To B or not to B: Role of B cells in pathogenesis of arthritis in HLA transgenic mice

Marshall Behrens, Michele Smart, David Luckey, Harvinder Luthra, Veena Taneja

Research output: Contribution to journalArticlepeer-review

23 Scopus citations


Population studies have shown that amongst all the genetic factors linked with autoimmune disease development, MHC class II genes are the most significant. Experimental autoimmune arthritis resembling human rheumatoid arthritis (RA) can be induced in susceptible strains of mice following immunization with type II collagen (CIA). We generated transgenic mice lacking endogenous class II molecules and expressing various HLA genes including RA-associated, HLA-DRB1*0401 and HLA-DQ8, and RA-resistant, DRB1*0402, genes. The HLA molecules in these mice are expressed on the cell surface and can positively select CD4+ T cells expressing various Vβ T cell receptors. Endogenous class II invariant chain is required for proper functioning of the class II transgene. Arthritis development in transgenic mice is CD4+ and B cells dependent. Studies in humanized mice showed that B cells are required as antigen presenting cells in addition to antibody producing cells for the development of CIA. The transgenic mice expressing *0401 and *0401/DQ8 genes developed sex-biased arthritis with predominantly females being affected, similar to that of human RA. Further, the transgenic mice produced autoantibodies like rheumatoid factor and anti-cyclic antibodies. Antigen presentation by B cells leads to a sex-specific immune response in DRB1*0401 mice suggesting a role of B cells and HLA-DR in rendering susceptibility to develop arthritis in females.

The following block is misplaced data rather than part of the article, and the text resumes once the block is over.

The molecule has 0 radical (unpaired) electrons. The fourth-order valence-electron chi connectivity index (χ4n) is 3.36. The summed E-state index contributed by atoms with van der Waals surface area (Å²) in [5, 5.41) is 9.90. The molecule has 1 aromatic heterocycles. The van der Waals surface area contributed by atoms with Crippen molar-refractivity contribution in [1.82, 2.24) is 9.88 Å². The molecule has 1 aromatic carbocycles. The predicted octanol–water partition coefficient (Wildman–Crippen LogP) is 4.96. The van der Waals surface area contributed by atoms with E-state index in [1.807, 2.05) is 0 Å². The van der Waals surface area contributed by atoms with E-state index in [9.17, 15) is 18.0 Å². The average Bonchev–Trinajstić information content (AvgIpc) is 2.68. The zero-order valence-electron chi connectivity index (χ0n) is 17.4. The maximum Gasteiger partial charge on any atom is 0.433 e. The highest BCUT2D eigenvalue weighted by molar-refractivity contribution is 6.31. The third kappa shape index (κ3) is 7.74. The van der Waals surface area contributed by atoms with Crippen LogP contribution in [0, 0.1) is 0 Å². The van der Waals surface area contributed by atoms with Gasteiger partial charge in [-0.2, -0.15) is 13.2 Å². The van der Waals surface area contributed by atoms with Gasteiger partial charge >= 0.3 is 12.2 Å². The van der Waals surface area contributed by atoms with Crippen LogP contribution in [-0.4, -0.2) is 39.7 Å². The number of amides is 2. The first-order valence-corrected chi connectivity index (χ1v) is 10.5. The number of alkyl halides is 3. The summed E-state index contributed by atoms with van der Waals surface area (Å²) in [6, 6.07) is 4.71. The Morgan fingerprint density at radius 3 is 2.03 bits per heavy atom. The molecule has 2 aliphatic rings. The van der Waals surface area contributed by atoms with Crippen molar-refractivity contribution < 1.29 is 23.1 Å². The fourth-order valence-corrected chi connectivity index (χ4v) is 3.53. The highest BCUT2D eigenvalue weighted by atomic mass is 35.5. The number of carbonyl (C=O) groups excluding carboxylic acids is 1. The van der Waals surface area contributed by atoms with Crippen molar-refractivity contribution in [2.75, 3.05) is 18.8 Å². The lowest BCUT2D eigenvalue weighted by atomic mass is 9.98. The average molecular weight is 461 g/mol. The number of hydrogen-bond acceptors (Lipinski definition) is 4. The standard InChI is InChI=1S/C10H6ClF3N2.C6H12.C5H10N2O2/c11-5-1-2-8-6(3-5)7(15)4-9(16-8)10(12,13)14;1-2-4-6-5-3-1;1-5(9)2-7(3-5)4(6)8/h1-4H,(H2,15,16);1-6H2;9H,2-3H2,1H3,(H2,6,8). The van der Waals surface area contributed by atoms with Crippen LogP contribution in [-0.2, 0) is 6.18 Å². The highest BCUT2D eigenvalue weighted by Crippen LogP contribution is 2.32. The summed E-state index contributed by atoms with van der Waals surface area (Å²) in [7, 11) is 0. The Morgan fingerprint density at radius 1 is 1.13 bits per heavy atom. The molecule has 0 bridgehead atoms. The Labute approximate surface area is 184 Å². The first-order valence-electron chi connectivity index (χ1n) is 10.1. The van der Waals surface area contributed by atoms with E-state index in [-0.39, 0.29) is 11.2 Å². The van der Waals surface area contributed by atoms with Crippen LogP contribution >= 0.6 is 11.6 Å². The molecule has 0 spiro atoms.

Original languageEnglish (US)
Pages (from-to)95-103
Number of pages9
JournalJournal of Autoimmunity
Issue number2
StatePublished - Sep 2011


  • Antigen presentation
  • B cells
  • HLA transgenic mice
  • MHC polymorphism
  • Rheumatoid arthritis

ASJC Scopus subject areas

  • Immunology and Allergy
  • Immunology


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